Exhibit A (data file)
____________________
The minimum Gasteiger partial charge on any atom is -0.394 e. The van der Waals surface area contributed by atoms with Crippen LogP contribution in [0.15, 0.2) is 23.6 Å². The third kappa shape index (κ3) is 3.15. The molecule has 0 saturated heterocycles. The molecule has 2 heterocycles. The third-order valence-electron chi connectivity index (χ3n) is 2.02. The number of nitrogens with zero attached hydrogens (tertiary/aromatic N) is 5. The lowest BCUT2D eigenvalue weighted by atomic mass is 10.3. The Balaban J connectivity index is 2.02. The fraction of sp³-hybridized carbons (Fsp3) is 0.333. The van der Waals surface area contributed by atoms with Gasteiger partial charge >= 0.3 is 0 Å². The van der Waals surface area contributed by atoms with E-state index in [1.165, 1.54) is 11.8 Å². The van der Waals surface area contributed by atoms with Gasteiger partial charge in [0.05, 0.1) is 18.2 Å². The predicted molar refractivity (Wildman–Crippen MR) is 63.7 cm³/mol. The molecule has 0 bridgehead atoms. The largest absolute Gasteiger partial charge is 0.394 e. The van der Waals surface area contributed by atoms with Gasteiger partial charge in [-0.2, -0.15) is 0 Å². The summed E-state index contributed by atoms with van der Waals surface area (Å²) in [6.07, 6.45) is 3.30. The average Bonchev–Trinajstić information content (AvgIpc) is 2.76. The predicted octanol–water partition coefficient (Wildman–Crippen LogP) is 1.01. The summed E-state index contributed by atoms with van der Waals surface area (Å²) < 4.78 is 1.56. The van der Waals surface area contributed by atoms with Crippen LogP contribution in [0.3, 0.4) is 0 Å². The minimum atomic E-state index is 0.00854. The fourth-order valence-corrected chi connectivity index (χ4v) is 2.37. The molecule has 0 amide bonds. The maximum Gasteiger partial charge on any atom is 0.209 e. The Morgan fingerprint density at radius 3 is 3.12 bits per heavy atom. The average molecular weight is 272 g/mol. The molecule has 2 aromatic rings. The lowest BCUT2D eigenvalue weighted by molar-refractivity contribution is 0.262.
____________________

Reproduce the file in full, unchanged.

The minimum Gasteiger partial charge on any atom is -0.394 e. The van der Waals surface area contributed by atoms with Crippen LogP contribution in [0.15, 0.2) is 23.6 Å². The third kappa shape index (κ3) is 3.15. The molecule has 0 saturated heterocycles. The molecule has 2 heterocycles. The third-order valence-electron chi connectivity index (χ3n) is 2.02. The number of nitrogens with zero attached hydrogens (tertiary/aromatic N) is 5. The lowest BCUT2D eigenvalue weighted by atomic mass is 10.3. The Balaban J connectivity index is 2.02. The fraction of sp³-hybridized carbons (Fsp3) is 0.333. The van der Waals surface area contributed by atoms with Gasteiger partial charge >= 0.3 is 0 Å². The van der Waals surface area contributed by atoms with E-state index in [1.165, 1.54) is 11.8 Å². The van der Waals surface area contributed by atoms with Gasteiger partial charge in [0.05, 0.1) is 18.2 Å². The predicted molar refractivity (Wildman–Crippen MR) is 63.7 cm³/mol. The molecule has 0 bridgehead atoms. The largest absolute Gasteiger partial charge is 0.394 e. The van der Waals surface area contributed by atoms with Gasteiger partial charge in [-0.2, -0.15) is 0 Å². The summed E-state index contributed by atoms with van der Waals surface area (Å²) in [6.07, 6.45) is 3.30. The average Bonchev–Trinajstić information content (AvgIpc) is 2.76. The predicted octanol–water partition coefficient (Wildman–Crippen LogP) is 1.01. The summed E-state index contributed by atoms with van der Waals surface area (Å²) < 4.78 is 1.56. The van der Waals surface area contributed by atoms with Crippen LogP contribution in [0.3, 0.4) is 0 Å². The minimum atomic E-state index is 0.00854. The fourth-order valence-corrected chi connectivity index (χ4v) is 2.37. The molecule has 0 amide bonds. The maximum Gasteiger partial charge on any atom is 0.209 e. The Morgan fingerprint density at radius 3 is 3.12 bits per heavy atom. The average molecular weight is 272 g/mol. The molecule has 2 aromatic rings. The lowest BCUT2D eigenvalue weighted by molar-refractivity contribution is 0.262.